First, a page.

Living & Dying

Paul Maloney, roshi explores the central human concern of dying from the point of view of the Buddha Dharma. Old age, sickness and death were everyday realities for people living in the time of the Historical Buddha, Shakyamuni, and they are realities for people in the third world today. But in our modern Western society, this fact that we are to die is not readily apparent. We prefer to hide it from ourselves. As a result, we tend to die rather badly without ever answering the question, “Where do I go?’

The Buddha Dharma presents an answer to this question, one that is to be found through a deep investigation of Tosotsu’s Three Barriers. These three barriers are:

First Barrier

  1. The purpose of going to abandoned, grassy places and doing zazen is to search for our self-nature. Now, at this moment, where is your self-nature?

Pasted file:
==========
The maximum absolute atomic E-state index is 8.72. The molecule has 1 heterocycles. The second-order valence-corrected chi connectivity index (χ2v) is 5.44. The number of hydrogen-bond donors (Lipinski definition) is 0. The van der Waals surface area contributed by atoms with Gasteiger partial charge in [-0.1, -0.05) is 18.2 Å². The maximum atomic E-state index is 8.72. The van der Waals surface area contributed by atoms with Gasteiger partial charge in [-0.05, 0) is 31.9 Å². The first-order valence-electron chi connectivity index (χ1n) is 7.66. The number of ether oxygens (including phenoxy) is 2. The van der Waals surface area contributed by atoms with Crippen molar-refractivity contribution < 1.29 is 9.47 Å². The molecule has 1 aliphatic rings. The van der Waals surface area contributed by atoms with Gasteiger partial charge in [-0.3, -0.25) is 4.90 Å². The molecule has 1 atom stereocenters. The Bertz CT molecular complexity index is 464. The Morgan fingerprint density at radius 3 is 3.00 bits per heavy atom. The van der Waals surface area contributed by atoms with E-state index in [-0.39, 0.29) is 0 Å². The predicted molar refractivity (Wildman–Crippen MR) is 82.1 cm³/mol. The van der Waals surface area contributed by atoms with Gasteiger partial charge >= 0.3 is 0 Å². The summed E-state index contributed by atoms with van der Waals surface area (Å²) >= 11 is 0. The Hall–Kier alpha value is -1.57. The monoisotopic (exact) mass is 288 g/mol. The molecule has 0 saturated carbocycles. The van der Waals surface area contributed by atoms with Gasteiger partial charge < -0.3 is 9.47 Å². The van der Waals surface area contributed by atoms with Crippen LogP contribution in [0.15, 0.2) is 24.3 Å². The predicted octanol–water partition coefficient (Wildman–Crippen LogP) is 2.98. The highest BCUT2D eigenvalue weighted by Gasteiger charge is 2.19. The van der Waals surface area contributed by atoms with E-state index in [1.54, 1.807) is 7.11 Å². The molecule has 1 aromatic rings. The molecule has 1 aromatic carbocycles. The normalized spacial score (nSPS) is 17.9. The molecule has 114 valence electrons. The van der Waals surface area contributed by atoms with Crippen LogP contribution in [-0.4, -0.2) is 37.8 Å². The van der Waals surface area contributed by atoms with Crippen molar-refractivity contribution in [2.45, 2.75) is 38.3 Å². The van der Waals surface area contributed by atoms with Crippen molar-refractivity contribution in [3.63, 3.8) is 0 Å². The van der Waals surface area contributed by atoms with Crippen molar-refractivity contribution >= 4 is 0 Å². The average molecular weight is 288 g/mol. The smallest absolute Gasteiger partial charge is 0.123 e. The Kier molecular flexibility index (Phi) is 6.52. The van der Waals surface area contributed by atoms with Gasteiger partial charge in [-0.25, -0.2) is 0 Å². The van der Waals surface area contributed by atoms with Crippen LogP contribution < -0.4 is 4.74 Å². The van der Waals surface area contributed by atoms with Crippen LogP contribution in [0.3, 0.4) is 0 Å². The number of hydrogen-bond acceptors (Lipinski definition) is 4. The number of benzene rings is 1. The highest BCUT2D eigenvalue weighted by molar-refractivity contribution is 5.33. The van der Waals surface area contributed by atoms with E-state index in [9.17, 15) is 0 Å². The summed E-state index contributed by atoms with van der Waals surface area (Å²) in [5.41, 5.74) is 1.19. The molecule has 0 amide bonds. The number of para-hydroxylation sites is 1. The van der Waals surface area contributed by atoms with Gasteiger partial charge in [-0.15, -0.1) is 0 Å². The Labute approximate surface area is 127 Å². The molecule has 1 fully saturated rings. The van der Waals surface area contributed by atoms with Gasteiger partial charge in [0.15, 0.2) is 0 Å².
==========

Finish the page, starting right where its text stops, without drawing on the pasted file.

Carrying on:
Here we are given a very precise purpose as to why to do zazen, now that we have come to this grassy place: to search for our self-nature. Why should we want to do that? Well, the second of Tosotsu’s three barriers give us a reason.

Second Barrier

  1. When you have attained your self-nature, you can free yourself from birth and death. How would you free yourself when your eyes are going to the ground (you are about to die)?

While we are given a reason for coming here, to get free from birth and death, what does “free from” mean in this context? We are also given a challenge; how well will you die, when the time comes?

Third Barrier

  1. When you have freed yourself from birth and death, you will know where to go. After your body has separated into the four elements, where do you go?


While Paul leaves this third question for you to contemplate, in this talk he investigates the answer as explicated by our ancestral teachers, and our contemporaries in this modern age.